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Can ladder PLCs be programmed as state machines?

The following was posted in response to a question in the Process Control group on LinkedIn. The question was:

Has anyone programmed a state machine to operate equipment in a PLC environment such as Allen Bradley or Modicon? Did a state machine simplify the logic required or make it more complex?

You can definitely code Finite State Machine in ladder logic. I don't program ladder, but if I had to I would use FSMs for any sequential logic where the system response depends on past history (context)

I can also almost guarantee that the program will be larger (have more rungs, I think you'd call it :-) than a program written optimally for the task at hand. However, the FSM approach has a huge advantage which makes the possibly larger code worth while: It follows a consistent pattern and can be mapped to a state diagram.

Let me clarify..

State Diagram

A state diagram is a diagrammatic representation of what the system (or FSM subsystem) is to do. It very clearly defines how the system shall respond to a given input "event" in a given state. The state (where it is in the state diagram) fully expresses the significant aspects of past history. (If this diagram is a mystery to you, check out my tutorial on finite state machines).

In ladder you would most likely represent N states with N latching relays, only one of which may be on at once. The ON relay enables a rung (or bunch of rungs) that express the "what to look for, what to do" of that state.

Getting back to the state diagram: It is a graphical representation of the required behaviour. It exists at a higher level of abstraction than the ladder diagram. It is therefore more powerful for describing the behaviour (and for trouble shooting bugs). It is incidentally a lot easier to explain to a lay person than a ladder diagram (for the very reason it separates the functionality from the mechanics).

Now, if you design a state diagram, and desk check it thoroughly, coding it into ladder should be a relatively mechanical no-think operation. Avoid clever coding shortcuts. Be consistent in how you translate from diagram to code (style). If you are boringly consistent then it will be more likely to work first off. Any logical problems can be debugged with reference to the state diagram, not to the code. Furthermore, there will be an exact correspondence between the a place in the state diagram and the equivalent bit of ladder code. Use identical labels in the diagram and ladder code. (You ladder programmers have this one advantage over C programmers. An FSM coded in C will typically wind up with the code for a given state schmeared all over the landscape (BTW schmear is a perfectly cromulent word! My spell checker is ignorant :-).)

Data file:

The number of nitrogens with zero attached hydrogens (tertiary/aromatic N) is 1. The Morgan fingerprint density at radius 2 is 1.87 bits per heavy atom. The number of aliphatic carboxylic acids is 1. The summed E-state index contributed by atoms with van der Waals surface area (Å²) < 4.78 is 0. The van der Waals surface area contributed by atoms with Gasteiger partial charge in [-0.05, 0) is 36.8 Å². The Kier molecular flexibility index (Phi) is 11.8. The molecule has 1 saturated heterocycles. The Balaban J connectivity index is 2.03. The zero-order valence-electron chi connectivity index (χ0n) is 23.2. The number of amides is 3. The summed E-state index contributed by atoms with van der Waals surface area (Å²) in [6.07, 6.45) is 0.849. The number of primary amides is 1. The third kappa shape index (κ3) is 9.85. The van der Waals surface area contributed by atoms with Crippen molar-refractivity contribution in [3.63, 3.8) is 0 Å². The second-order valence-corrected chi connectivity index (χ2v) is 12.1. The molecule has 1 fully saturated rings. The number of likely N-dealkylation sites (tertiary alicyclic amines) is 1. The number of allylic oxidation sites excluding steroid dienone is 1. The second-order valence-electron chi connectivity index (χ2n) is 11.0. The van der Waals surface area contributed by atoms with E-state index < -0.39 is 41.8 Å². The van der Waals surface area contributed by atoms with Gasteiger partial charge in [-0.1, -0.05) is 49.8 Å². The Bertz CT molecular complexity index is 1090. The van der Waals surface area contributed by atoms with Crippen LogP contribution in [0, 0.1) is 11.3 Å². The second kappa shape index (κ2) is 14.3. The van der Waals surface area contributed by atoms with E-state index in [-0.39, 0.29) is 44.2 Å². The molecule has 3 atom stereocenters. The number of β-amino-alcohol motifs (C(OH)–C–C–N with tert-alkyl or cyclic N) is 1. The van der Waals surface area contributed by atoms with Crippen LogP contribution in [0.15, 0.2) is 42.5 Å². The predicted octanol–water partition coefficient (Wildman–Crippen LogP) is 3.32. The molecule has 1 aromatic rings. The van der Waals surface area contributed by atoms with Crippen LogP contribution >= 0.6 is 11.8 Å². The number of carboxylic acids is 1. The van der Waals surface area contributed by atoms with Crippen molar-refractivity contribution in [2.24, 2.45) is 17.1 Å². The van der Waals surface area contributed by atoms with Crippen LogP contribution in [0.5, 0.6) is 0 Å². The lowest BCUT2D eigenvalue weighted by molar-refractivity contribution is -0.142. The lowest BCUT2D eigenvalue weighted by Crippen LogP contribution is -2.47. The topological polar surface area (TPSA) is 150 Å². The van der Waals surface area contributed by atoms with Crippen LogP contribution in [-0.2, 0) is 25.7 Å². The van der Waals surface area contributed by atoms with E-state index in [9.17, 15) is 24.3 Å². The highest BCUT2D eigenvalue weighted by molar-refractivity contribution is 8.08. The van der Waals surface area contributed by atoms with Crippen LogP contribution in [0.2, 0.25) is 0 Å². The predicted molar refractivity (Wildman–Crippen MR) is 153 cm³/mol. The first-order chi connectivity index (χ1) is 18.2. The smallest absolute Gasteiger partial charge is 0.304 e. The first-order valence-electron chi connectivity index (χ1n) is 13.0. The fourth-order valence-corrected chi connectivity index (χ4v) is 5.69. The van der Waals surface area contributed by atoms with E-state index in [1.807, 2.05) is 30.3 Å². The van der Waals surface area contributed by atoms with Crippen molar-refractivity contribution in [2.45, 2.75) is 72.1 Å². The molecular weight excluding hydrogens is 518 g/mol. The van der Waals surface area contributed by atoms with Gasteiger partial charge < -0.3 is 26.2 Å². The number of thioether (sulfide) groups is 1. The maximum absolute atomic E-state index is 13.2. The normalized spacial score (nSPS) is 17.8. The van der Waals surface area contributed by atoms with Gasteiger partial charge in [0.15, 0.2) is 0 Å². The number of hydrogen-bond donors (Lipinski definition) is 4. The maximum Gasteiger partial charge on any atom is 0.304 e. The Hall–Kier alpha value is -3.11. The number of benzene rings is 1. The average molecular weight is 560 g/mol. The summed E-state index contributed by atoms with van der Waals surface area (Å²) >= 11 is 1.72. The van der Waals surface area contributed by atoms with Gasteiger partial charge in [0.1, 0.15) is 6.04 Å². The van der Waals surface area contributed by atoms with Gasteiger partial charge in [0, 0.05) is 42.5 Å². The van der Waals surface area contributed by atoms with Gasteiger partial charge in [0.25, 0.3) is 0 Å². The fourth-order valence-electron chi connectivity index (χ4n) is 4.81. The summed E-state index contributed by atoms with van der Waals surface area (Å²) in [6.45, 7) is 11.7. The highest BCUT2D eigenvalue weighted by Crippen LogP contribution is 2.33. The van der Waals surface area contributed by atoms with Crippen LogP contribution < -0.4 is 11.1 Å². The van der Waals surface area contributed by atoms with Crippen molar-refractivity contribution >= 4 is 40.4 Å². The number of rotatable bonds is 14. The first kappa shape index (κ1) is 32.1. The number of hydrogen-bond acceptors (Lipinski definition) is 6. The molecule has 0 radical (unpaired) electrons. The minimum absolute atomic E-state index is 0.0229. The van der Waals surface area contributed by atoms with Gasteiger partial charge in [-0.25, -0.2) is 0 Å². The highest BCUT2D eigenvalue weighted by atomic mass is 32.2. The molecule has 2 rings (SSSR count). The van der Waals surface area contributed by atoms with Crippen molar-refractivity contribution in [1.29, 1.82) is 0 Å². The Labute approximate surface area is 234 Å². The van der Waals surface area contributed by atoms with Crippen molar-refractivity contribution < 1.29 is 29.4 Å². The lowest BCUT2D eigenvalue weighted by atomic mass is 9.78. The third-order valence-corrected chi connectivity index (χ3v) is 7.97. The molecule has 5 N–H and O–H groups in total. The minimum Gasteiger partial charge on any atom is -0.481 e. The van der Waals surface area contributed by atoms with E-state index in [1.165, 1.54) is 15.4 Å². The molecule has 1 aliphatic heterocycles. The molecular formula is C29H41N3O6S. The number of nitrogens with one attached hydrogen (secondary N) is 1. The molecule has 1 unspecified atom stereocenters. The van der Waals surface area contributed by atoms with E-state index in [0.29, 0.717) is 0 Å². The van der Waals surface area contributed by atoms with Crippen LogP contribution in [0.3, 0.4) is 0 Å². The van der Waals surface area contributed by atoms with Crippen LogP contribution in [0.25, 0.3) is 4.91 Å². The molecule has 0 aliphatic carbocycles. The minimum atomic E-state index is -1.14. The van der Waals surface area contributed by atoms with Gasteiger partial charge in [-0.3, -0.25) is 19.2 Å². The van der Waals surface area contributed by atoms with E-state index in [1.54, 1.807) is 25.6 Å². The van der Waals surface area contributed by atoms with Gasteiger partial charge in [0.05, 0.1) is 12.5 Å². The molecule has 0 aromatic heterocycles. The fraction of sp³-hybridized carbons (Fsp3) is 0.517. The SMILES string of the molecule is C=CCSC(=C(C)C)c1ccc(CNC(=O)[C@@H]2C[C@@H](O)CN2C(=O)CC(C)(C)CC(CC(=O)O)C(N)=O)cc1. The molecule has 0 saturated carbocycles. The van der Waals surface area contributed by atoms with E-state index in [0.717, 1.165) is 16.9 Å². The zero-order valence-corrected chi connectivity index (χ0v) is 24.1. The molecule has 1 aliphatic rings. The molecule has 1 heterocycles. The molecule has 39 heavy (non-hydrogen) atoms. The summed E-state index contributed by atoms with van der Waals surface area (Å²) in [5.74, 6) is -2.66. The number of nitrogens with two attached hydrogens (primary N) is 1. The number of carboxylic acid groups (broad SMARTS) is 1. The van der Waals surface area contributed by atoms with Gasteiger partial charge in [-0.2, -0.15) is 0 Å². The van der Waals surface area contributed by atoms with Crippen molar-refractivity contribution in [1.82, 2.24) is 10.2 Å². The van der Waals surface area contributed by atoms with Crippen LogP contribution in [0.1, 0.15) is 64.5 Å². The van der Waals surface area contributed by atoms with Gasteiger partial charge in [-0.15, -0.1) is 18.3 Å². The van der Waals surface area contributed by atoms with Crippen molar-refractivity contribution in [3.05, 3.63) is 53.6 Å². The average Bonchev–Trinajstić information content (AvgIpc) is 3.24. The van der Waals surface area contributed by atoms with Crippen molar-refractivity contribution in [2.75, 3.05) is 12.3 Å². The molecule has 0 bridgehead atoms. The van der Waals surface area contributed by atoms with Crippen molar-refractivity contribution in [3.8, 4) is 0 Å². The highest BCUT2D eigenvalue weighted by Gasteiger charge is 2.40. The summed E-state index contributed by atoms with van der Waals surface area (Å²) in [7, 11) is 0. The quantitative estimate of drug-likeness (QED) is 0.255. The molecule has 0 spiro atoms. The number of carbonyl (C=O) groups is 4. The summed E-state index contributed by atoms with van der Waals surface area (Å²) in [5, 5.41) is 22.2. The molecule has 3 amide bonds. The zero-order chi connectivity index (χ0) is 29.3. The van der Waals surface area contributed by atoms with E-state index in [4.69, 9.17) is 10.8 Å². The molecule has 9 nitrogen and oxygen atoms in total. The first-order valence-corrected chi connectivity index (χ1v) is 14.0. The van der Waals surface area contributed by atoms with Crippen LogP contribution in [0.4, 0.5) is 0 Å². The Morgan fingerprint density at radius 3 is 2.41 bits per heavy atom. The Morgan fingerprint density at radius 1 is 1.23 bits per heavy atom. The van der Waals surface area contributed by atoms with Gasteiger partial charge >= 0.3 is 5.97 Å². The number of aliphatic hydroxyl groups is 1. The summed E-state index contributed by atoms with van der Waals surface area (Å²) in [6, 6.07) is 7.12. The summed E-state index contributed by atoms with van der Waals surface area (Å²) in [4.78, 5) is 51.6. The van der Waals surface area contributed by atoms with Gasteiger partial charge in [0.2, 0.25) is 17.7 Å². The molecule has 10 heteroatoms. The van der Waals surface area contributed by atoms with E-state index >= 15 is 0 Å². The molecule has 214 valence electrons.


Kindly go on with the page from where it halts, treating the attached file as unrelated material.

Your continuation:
Apart from being a very powerful concept, FSMs thus have the added power of reducing a broad range of problems to a single way of solving them. The better you become at applying FSM solutions, the less you will have to think about the mechanics and the more you will be able to concentrate on the required system behaviour.

The ladder state diagram should always be the first port of call if a change is required. By studying the diagram you can easily locate the point where an incision needs to be made, then go from there to the ladder code and know you are cutting in exactly the right place. That is not the case for "clever" coding.

The one disadvantage you may find in this (apart maybe from a larger program), is that the state diagram really needs to be stored with the ladder diagram for future maintenance. The connection between the two can be lost unless you are working in a well controlled, disciplined environment. You must also enforce the discipline that the state diagram is always referred to for changes, and of course updated.

In summary, yes you can use FSMs in ladder PLCs. The code may become a little bigger, but the logic will not become more complicated, it will become more structured.

A message from our sponsor: My company makes board level embedded controllers for OEM use. We use a proprietary text based language which, though not an FSM language as such makes it extremely easy to express FSMs. They also have a multitasking operating system that is very easy to understand and use.


We do not at this time (October 2009) support relay ladder logic programming in our products. That does not preclude us doing so in future products.

For more information about FSMs see Finite State Machine Tutorial.

If you want to get started programming FSMs in ladder PLCs, this white paper goes into useable detail (pdf).